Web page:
This Week in English | September 20-26, 2021
New Writing Series Resumes on September 30
We were celebrating the twentieth anniversary of the New Writing Series when the pandemic forced it into hiatus following Laird Hunt’s reading on March 5, 2020. (Hunt’s new novel, Zorrie, was longlisted for a National Book Award last week.)
On Thursday, September 30, the NWS resumes with an event featuring creative writing faculty members Hollie Adams, Greg Howard, and Jennifer Moxley reading from new work. The event begins at 4:30 in the IMRC APPE Space (Stewart Commons 104) and is free and open to the public. Other Thursday afternoon events in the fall will be announced in future bulletins: we anticipate offering a mix of live and hybrid (remote artists, live audience) events thanks to the technological capacities of the IMRC.
Moxley Long Poem in Subtropics
The new issue of Subtropics, the literary journal edited by David Leavitt (fiction) and Ange Mlinko (poetry) at the University of Florida, opens with a long poem by Jennifer Moxley that traces the lives of three women born in 1900: her grandmother, who was a portrait painter in El Paso; the actress, opera singer, and politician Helen Gahagan Douglas; and the Russian-born French writer Natalie Saurraute. An excerpt from “1900” was included in Brian Jansen’s profile of UMaine artists responding to the pandemic in March of this year. Moxley’s new book For The Good of All, Do Not Destroy the Birds was published on September 1.
Lattari Review in New York Times
The spider web of revenge Lattari slowly spins threatens to dissolve at every conceivable turn, or transform into lurid melodrama. That it doesn’t, not once, is a testament to her careful and sinewy plotting, which reveals in chilling detail who gets to make art, and who gets subsumed in the process.
A Glimpse into First-Year Composition Courses
Interim Director of Composition Mary Plymale Larlee provides this welcome update about ENG 101 and 100 (Stretch):
Our College Composition program (which includes ENG 101 and ENG 100/106) has started the fall semester off well. We currently have 902 students enrolled across 45 sections of first year writing. Those sections are taught by 35 different instructors. This fall we welcomed a substantial cohort of adjuncts new to our program: Cara Lustgarten, Morgan Talty, Danielle Gabrielli, Bailey Edward, and Paul England. While new to our program, they bring with them nearly 40 years of collective teaching experience. This week this cohort of teachers are conferencing with their students individually over the first formal academic essays. Students used their essays to situate Dylan Dryer‘s threshold concept “1.4 Words Get Their Meaning from Other Words” with Chris Anson’s “The Pop Warner Chronicles: a case study in contextual adaptation and the transfer of writing ability” as a way to think through what it might take for a writer to adapt to specific languaging practices in order to meaningfully participate in a new discourse community.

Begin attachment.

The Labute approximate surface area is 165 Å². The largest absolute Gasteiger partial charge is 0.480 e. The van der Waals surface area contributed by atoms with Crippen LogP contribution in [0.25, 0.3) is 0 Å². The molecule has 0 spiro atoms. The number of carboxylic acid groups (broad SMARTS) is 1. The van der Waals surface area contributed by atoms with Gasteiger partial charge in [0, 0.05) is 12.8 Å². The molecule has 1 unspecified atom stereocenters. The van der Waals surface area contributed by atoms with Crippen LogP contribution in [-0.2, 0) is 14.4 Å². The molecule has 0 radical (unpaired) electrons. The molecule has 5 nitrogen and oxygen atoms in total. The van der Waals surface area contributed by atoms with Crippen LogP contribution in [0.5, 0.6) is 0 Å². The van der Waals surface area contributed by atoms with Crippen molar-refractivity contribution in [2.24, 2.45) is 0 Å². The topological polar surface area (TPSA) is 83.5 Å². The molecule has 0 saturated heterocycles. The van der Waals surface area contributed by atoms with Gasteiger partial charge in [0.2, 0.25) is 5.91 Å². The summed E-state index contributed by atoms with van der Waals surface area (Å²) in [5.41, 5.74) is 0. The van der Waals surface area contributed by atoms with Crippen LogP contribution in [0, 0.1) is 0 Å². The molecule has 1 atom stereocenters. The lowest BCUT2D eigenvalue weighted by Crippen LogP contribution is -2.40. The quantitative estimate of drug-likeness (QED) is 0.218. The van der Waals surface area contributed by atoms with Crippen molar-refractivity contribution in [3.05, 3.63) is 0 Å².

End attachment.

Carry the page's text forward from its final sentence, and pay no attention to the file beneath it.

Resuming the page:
Students Take Note: Center for Undergraduate Research Grants
The English Department encourages majors and minors to apply for a CUGR Research and Creative Activities Fellowship. These fellowships support up to $1,500 for a student to conduct faculty-mentored research. The deadline to apply is October 15, 2021 at 5:00 pm. A good first step is to contact a professor you’d like to work closely with on a sustained research project and see if they are able to act as your mentor. If you’re unsure whom to contact, you can always start with firstname.lastname@example.org.
The application materials can be found here. More information about the Center for Undergraduate Research (CUGR) and these fellowships can found on their website. Please submit your questions to email@example.com.
UMass Press Featured Titles
In their fall press release, the UMass Press called attention to two items that have been noted in previous bulletins:
The New Yorker ran an article on the preservation and ownership of Indigenous languages, and the piece focused on a new UMass Press title, “Still They Remember Me”: Penobscot Transformer Tales, Volume 1 and included interviews with the author team, Carol A. Dana, Margo Lukens, and Conor M. Quinn.
Josephine Donovan’s The Lexington Six: Lesbian and Gay Resistance in 1970s America was a finalist for the 2021 Lambda Literary Awards in the category of LGBTQ Nonfiction. The book was selected out of a pool of more than 1000 submissions from over 300 publishers.
This Week in English 106 was sent to students, faculty, staff, alumni, and friends of the department on Tuesday, September 21, 2021. If you would rather not receive these weekly bulletins, please reply with <unsubscribe> in your subject line. Earlier installments are archived on our website. If you’re on Facebook, please consider joining the newly formed English Department Group.
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